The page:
When it comes to voting, what happens when you like a candidate — but not their party?
In an effort to address what may be a concern for some, Richard Strankman, Independent MLA for Drumheller-Stettler, spoke to a crowd about the benefits of a government with no party affiliation.
“Nunavut, Northwest Territories and Yukon also use consensus government where they don’t really run on parties, they run on the criteria or the strength of the candidate himself,” Strankman explained.
“It’s important to understand the trust. The electoral trust that people put in their candidate is important above and beyond the party,” he added.
These days, the choice of parties seems to be one or the other: you’re either left-wing or right-wing.
“There is an effort by both the Conservatives and the New Democrats to appeal to voters who are committed to their ideological core,” said Geoffrey Hale, a political science professor with the University of Lethbridge.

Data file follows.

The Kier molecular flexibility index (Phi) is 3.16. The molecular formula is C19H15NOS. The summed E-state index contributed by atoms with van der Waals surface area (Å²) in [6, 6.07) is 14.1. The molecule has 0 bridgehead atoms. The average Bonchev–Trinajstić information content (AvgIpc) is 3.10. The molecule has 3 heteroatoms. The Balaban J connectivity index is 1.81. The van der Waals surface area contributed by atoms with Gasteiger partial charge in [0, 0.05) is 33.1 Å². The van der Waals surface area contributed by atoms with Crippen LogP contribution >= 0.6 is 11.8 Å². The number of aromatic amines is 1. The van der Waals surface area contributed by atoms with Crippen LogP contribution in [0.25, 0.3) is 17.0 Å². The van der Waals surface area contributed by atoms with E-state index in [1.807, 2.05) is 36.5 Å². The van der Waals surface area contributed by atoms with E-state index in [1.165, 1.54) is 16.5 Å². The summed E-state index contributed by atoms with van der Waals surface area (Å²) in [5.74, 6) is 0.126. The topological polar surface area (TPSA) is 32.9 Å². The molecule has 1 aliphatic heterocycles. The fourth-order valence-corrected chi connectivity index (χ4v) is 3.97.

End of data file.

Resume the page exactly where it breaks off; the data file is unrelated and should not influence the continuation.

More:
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The consensus model has worked up north for more than 40 years but would likely face some serious challenges in Alberta, according to Hale.
“Northwest Territories have made a consensus government work simply because of the nature of the communities that make up that territory and their native heritage,” he said.
Hale added that if a group of unaffiliated individuals work together in an effort to form government, they effectively turn into a party whether they consider themselves one or not.